This product gives the laboratory a way to test subjects on DOACs without the interferences they can cause on the above methods.



In a recent article in Blood 2018 by JM Connors the author discusses the issues of DOAC measuring in the almost 10 years these drugs have been in use. It is obvious in certain clinical situations the physicians and the laboratory should work to have tests available to render patient care when the DOACs are present. I will never forget my first calls for an anesthesiologist who called our laboratory and said “What the Hell is Pradaxa. His family told us he was off coumadin but said nothing about any other blood thinner.” Or a laboratory who called wanting to know what tests to use in monitoring Pradaxa. They had a patient with atrial fibrillation come in through the EC on the weekend. They couldn’t convert her and put the patient on Pradaxa and sent her home with follow-up scheduled. Her daughter went to check on her and the subject had fallen and hit her head and bled out and expired. This was back in 2011.

We have come a long way with testing for DOAC specific methods. However, to date we have limited test availability in Europe and almost none in the United States. No assays are licensed.

The assaying of DOACs should be available in certain critical clinical situations such as life- threatening hemorrhaging, emergency surgery, changes in patient health issues. This is especially important with the emergence of the reversal agents for DOACs.

As usual more study is needed but the agencies such as the FDA need to give the physicians and the laboratorians the tools to solve these issues.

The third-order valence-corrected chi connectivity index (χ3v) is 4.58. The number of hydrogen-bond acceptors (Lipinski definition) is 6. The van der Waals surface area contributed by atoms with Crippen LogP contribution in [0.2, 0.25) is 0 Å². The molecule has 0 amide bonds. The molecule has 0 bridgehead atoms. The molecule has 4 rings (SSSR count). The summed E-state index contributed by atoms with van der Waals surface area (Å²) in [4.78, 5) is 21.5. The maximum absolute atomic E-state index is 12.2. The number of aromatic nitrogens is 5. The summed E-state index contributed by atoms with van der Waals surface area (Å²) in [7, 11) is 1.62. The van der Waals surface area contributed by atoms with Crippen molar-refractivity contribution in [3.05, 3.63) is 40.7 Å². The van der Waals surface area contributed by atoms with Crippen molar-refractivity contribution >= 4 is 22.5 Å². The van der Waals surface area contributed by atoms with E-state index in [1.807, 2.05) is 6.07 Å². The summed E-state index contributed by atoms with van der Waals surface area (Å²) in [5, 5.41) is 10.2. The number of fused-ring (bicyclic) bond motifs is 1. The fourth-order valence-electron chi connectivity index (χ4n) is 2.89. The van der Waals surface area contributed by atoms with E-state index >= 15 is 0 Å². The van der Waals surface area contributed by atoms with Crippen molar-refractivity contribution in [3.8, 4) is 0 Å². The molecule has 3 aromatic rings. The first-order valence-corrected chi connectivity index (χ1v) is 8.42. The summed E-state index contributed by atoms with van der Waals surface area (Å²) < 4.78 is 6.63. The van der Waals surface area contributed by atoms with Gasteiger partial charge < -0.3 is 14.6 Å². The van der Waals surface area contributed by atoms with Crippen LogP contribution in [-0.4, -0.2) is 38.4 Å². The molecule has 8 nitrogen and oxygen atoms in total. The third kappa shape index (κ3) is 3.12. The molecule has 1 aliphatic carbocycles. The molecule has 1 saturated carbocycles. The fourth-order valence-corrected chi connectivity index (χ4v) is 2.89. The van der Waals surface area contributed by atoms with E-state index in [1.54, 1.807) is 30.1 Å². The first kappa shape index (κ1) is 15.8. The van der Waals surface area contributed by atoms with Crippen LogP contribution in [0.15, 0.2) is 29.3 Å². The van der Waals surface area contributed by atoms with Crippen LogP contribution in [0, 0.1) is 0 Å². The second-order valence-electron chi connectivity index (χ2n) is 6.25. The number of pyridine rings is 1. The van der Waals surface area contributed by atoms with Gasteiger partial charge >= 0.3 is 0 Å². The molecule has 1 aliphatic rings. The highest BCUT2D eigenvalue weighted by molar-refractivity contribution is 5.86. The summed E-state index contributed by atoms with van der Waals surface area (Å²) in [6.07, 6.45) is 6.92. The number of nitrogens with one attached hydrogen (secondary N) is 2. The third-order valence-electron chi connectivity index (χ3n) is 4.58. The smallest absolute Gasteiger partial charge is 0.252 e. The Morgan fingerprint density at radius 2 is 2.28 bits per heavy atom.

Suggested reading:

  1. McGlasson DL, Fritsma GA. Measuring Dabigatran with the Dilute Russell Vivper Venom Confirm Assay in an Anticoagulation Clinic Population. Blood Coagulation and Fibrinolysis. 2016;27(1):53-57.
  2. Gosselin RC et al: International Council for standardization in Haematology (ISCH) Recommendations for Laboratory Measurement of Direct Oral Anticoagulants. Thromb Haemost 2018;118:437-450.
  3. Favaloro EJ, Guiseppe L. Recent Advances in Mainstream Hemostasis Diagnostics and Coagulation Testing. Semin Thromb Hemost. DOI 10.1055/s-0038-1676579Bl
  4. Connors JM. Testing and monitoring Direct oral anticoagulants. Blood 2018;132(19):2009-2015.
  5. Harenberg J et al: Detecting Anti-IIa and Anti-Xa Direct Oral Anticoagulant (DOAC) Agents in Urine using a COAC Dipstick. Semin Thromb Hemost 2018 DOI 10.1055/s-0038-1668098.
  6. Platton S, Hunt C. Influence of DOAC Stop on coagulation assays in samples from patients on rivaroxaban or apixaban. Int J Lab Hematol 2018. DOI 10.111/ijlh 12950.
  7. Favresse J. et al: Evaluation of the DOAC-Stop Procedure to Overcome the Effect of DOACs on Several Thrombophilia Screening Tests.
  8. Favresse J et al: Evaluation of the DOAC-Stop Procedure to Overcome the Effect of DOACs on Several Thrombophilia Screeing Tests TH Open 2018:2e202-e209.
  9. Exner T et al: Simple method for removing DOACs from plasma samples. Thromb Res. 2018 Mar;163:117-122.
  10. Farina N, Miller JT. Pharmalogic Reversal of Direct Oral Anticoagulants. Crit Care Nurs Q 2018;41(2):121-128.
  11. Favaloro EJ et al: Laboratory Monitoring or Measurement of Direct Oral Anticoagulants (DOACs): Advantages, Limitations and Future Challenges. 2018 Current Drug Metabolism 2017, 18;598-608.
  12. Novel Assays in the coagulation laboratory: A clinical and laboratory perspective. Novel assays in the coagulation laboratory: a clinical and laboratory perspective. 2018 57:480-484.
  13. Sennsael A-L et al: An optimized dRVVT-based assay to estimate the intensity of anticoagulation in patients treated with direct oral anticoagulants. Thrombosis Research 2017 157:29-37.
  14. Ratzinger F et al: Lupus-anticoagulant testing at NOAC trough levels. Thromb Haemost 2016 116(2):235-40.
  15. Douxfils J et al: Mass spectrometry in the therapeutic drug monitoring of direct oral anticoagulants. Useful or useless? 2016 Trends in Analytical Chemistry DOI: 10.1016/j.trac.2016.01.029.
  16. Siriez R et al: Betrixiban: Impact on Routine and Specific Coagulation Assays-A Practical Laboratory Guide. 2018 Thromb Haemost. 118(7):1203-1214.
  17. LJ van Pelt et al: The DaXa-Inhibition assay: A concept for a readily available, universal aXa assay that measures the direct inhibitory effect of al anti-Xa drugs. 2018 Thromb Res 168:63-66.